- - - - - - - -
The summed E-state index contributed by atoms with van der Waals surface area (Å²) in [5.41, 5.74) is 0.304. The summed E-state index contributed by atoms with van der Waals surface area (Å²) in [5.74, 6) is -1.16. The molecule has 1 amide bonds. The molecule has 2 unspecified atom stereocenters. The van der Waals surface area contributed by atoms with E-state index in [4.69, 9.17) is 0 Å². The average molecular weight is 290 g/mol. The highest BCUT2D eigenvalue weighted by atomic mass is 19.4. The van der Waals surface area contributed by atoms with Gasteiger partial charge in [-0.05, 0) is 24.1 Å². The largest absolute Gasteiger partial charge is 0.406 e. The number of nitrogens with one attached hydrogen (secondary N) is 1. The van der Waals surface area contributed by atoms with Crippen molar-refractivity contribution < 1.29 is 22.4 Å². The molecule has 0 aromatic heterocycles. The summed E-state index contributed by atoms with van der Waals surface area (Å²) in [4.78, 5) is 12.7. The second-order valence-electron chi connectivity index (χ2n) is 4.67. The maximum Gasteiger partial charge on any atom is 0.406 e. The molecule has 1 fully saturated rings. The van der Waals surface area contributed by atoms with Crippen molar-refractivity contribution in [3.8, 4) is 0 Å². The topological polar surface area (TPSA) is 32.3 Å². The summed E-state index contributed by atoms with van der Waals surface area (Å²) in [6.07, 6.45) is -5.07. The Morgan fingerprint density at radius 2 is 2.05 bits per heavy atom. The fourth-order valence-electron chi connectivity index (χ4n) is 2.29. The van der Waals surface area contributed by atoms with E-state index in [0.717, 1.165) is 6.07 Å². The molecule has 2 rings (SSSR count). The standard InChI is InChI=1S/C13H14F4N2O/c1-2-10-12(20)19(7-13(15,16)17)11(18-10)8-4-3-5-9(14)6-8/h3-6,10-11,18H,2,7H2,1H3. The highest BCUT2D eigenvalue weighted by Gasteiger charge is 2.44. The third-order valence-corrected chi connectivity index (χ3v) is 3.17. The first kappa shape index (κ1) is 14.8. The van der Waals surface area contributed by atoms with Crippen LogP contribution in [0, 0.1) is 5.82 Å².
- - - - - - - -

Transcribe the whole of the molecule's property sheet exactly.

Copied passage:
The summed E-state index contributed by atoms with van der Waals surface area (Å²) in [5.41, 5.74) is 0.304. The summed E-state index contributed by atoms with van der Waals surface area (Å²) in [5.74, 6) is -1.16. The molecule has 1 amide bonds. The molecule has 2 unspecified atom stereocenters. The van der Waals surface area contributed by atoms with E-state index in [4.69, 9.17) is 0 Å². The average molecular weight is 290 g/mol. The highest BCUT2D eigenvalue weighted by atomic mass is 19.4. The van der Waals surface area contributed by atoms with Gasteiger partial charge in [-0.05, 0) is 24.1 Å². The largest absolute Gasteiger partial charge is 0.406 e. The number of nitrogens with one attached hydrogen (secondary N) is 1. The van der Waals surface area contributed by atoms with Crippen molar-refractivity contribution < 1.29 is 22.4 Å². The molecule has 0 aromatic heterocycles. The summed E-state index contributed by atoms with van der Waals surface area (Å²) in [4.78, 5) is 12.7. The second-order valence-electron chi connectivity index (χ2n) is 4.67. The maximum Gasteiger partial charge on any atom is 0.406 e. The molecule has 1 fully saturated rings. The van der Waals surface area contributed by atoms with Crippen molar-refractivity contribution in [3.8, 4) is 0 Å². The topological polar surface area (TPSA) is 32.3 Å². The summed E-state index contributed by atoms with van der Waals surface area (Å²) in [6.07, 6.45) is -5.07. The Morgan fingerprint density at radius 2 is 2.05 bits per heavy atom. The fourth-order valence-electron chi connectivity index (χ4n) is 2.29. The van der Waals surface area contributed by atoms with E-state index in [0.717, 1.165) is 6.07 Å². The molecule has 2 rings (SSSR count). The standard InChI is InChI=1S/C13H14F4N2O/c1-2-10-12(20)19(7-13(15,16)17)11(18-10)8-4-3-5-9(14)6-8/h3-6,10-11,18H,2,7H2,1H3. The highest BCUT2D eigenvalue weighted by Gasteiger charge is 2.44. The third-order valence-corrected chi connectivity index (χ3v) is 3.17. The first kappa shape index (κ1) is 14.8. The van der Waals surface area contributed by atoms with Crippen LogP contribution in [0, 0.1) is 5.82 Å².